As I wrote about yesterday, our Intro Bio exams now emphasize higher order thinking skills more than they used to. I think this is really important, and think that the learning gains students achieve during the semester are more likely to stick long-term.
It does lead to some interesting challenges, though. Writing higher order questions is hard — perhaps especially so in ecology. In particular, it can be very hard to come up with several wrong answers that are definitely wrong and can be identified as such by a student who knows and understands the material, but that aren’t trivially wrong. In Software Carpentry instructor training this week, I learned the term “plausible distractors with diagnostic power”. When writing these higher order questions, it can be hard to come up with enough plausible distractors, and really hard to come up with ones with diagnostic power.
As an example: I wanted to write a question last year where I altered the tilt of the Earth on its axis, to see if students could link that with effects on seasonality. (Axial tilt is the reason for the season!) A simple recall question on this topic would be really easy to write. But I wanted to test higher order thinking, so I thought I would write a question where I made the tilt of the Earth more pronounced (because, hey, I can do that on paper!) and see if students could figure out that summers should be hotter and winters colder. But I had a hard time coming up with good distractor answers. For example, I wanted to write a wrong answer related to changing the location of biomes, since that seemed like a distractor that could get at a common source of confusion. But then I thought that it seemed plausible that tilting the Earth differently would alter Hadley cells and therefore alter the locations of biomes. After not coming up with four (or even three – all hail “none of the above”!) plausible but definitely incorrect wrong answers, I gave up on the question.
Lest you think I’m over-thinking how my students will think through the question, consider this example from an exam last fall:
When I wrote this question, I thought it was a good way of testing whether students knew what net primary productivity really is, and whether they could combine that with information on which biome would have the highest NPP. But, based on approximately 953 student questions* during the exam, it became clear that some students who understood the concept were thinking themselves in circles, thinking that the rain in the rainforest would put out the fire, and maybe the deserts would burn the longest because they’re hot and dry, etc. We had to update the question during the exam to tell students that we were setting the fires in a controlled lab environment (wearing proper personal protective equipment, of course.)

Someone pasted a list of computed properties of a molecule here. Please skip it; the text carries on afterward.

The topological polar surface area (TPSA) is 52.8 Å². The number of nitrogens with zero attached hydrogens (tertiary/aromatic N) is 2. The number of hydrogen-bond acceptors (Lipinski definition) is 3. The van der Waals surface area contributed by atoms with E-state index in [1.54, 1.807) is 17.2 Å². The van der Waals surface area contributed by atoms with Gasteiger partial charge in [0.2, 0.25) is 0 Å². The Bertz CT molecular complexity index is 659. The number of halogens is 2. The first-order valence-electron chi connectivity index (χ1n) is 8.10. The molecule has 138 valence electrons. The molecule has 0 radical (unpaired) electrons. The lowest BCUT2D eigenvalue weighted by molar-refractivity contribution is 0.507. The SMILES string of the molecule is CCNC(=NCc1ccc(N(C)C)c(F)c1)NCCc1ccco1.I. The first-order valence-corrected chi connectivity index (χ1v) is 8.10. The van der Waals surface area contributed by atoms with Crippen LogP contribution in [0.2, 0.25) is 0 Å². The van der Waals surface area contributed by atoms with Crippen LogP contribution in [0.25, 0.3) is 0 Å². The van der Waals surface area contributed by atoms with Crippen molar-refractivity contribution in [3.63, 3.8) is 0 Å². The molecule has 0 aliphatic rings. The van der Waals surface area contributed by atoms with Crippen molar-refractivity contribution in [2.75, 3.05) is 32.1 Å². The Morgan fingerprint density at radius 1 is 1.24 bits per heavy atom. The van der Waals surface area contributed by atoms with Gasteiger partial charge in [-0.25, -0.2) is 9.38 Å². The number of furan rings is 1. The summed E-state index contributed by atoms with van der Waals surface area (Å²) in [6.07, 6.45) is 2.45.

Trying to prevent students from over-thinking a question or going down the wrong path sometimes leads to interesting scenarios where we are, for the most part, obsessed with making sure every last detail on an exam is correct, but then completely make something up because we need to in order to make the question tractable.
A great example of this is a short-answer question from last fall. The question started out with this intro blurb:
The question is based on this study (and the image is a modification of one in that paper). I wanted to make sure I had all the info in the opening blurb correct, and even wrote a friend who works on African grasslands to make sure my summary was accurate. After giving them that background, we asked some relatively straightforward questions to try to scaffold them towards a harder question:
Things got more challenging with part C, where we asked them:
(This is clearly a harder question — we deemed it at Bloom’s level 4 — and is a pretty challenging question to ask freshman.)
I then wanted them to need to make a prediction through multiple trophic levels, so wanted to vary the amount of predation by top predators and ask them to predict what would happen to the thorny plants. In the actual study, predation risk for the herbivores depends on the amount of woody cover. I originally wrote the question with varying woody cover, asking the students to predict thorny plant density in habitats with high woody cover vs. low. But it seemed likely that students would get confused by plants both controlling the amount of predation on herbivores and responding to herbivory. So, my colleague Cindee Giffen came up with the excellent idea to introduce basking rocks that would allow us to vary predation on its own. I thought this was brilliant, though we were worried that some students might not know what a basking rock was. So, I added in a picture of lions with manes blowing in the breeze, basking on a rock, and the question became:
I think it was a good question, but still find it amusing that we were, for the most part, completely obsessed with making sure everything on the exam was accurate, but then just completely made up basking rocks for the sake of getting a tractable question.
All of which is to say: I think it’s important to write questions that challenge students to think at higher levels. But it’s not easy!
* This might be a slight overestimate. But it felt like this during the exam.